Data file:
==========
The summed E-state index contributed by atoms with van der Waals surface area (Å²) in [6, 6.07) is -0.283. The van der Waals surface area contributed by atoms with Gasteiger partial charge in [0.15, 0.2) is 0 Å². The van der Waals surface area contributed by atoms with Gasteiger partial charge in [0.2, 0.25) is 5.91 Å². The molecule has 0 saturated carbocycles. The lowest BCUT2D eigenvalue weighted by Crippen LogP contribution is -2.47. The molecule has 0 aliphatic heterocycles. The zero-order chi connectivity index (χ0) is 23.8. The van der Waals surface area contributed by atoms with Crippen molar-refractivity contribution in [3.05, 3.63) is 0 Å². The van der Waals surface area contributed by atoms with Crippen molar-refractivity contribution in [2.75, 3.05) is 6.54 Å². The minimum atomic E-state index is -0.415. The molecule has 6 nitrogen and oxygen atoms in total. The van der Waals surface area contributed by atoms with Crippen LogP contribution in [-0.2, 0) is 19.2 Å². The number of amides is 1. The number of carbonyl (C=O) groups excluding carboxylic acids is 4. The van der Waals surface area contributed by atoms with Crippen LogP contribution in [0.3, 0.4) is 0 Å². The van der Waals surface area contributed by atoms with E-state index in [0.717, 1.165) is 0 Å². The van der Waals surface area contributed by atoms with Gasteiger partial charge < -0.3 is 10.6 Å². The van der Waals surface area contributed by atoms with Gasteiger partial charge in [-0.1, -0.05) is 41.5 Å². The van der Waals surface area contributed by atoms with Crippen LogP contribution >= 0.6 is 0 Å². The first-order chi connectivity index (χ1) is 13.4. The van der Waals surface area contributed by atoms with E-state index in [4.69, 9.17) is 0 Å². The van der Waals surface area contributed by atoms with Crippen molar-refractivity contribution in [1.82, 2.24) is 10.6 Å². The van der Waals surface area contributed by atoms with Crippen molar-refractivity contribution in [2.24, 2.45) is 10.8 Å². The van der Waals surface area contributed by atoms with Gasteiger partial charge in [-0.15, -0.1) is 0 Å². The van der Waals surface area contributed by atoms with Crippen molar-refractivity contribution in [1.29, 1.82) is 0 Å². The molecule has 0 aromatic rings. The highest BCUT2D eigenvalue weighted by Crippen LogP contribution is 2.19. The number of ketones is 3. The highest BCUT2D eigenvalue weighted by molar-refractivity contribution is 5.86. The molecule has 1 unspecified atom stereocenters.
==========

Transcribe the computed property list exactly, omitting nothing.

The summed E-state index contributed by atoms with van der Waals surface area (Å²) in [6, 6.07) is -0.283. The van der Waals surface area contributed by atoms with Gasteiger partial charge in [0.15, 0.2) is 0 Å². The van der Waals surface area contributed by atoms with Gasteiger partial charge in [0.2, 0.25) is 5.91 Å². The molecule has 0 saturated carbocycles. The lowest BCUT2D eigenvalue weighted by Crippen LogP contribution is -2.47. The molecule has 0 aliphatic heterocycles. The zero-order chi connectivity index (χ0) is 23.8. The van der Waals surface area contributed by atoms with Crippen molar-refractivity contribution in [3.05, 3.63) is 0 Å². The van der Waals surface area contributed by atoms with Crippen molar-refractivity contribution in [2.75, 3.05) is 6.54 Å². The minimum atomic E-state index is -0.415. The molecule has 6 nitrogen and oxygen atoms in total. The van der Waals surface area contributed by atoms with Crippen LogP contribution in [-0.2, 0) is 19.2 Å². The number of amides is 1. The number of carbonyl (C=O) groups excluding carboxylic acids is 4. The van der Waals surface area contributed by atoms with Crippen LogP contribution in [0.3, 0.4) is 0 Å². The van der Waals surface area contributed by atoms with E-state index in [0.717, 1.165) is 0 Å². The van der Waals surface area contributed by atoms with Gasteiger partial charge < -0.3 is 10.6 Å². The van der Waals surface area contributed by atoms with Gasteiger partial charge in [-0.1, -0.05) is 41.5 Å². The van der Waals surface area contributed by atoms with Crippen LogP contribution >= 0.6 is 0 Å². The first-order chi connectivity index (χ1) is 13.4. The van der Waals surface area contributed by atoms with E-state index in [4.69, 9.17) is 0 Å². The van der Waals surface area contributed by atoms with Crippen molar-refractivity contribution in [1.82, 2.24) is 10.6 Å². The van der Waals surface area contributed by atoms with Crippen molar-refractivity contribution in [2.24, 2.45) is 10.8 Å². The van der Waals surface area contributed by atoms with Gasteiger partial charge in [-0.15, -0.1) is 0 Å². The van der Waals surface area contributed by atoms with Crippen molar-refractivity contribution in [1.29, 1.82) is 0 Å². The molecule has 0 aromatic rings. The highest BCUT2D eigenvalue weighted by Crippen LogP contribution is 2.19. The number of ketones is 3. The highest BCUT2D eigenvalue weighted by molar-refractivity contribution is 5.86. The molecule has 1 unspecified atom stereocenters.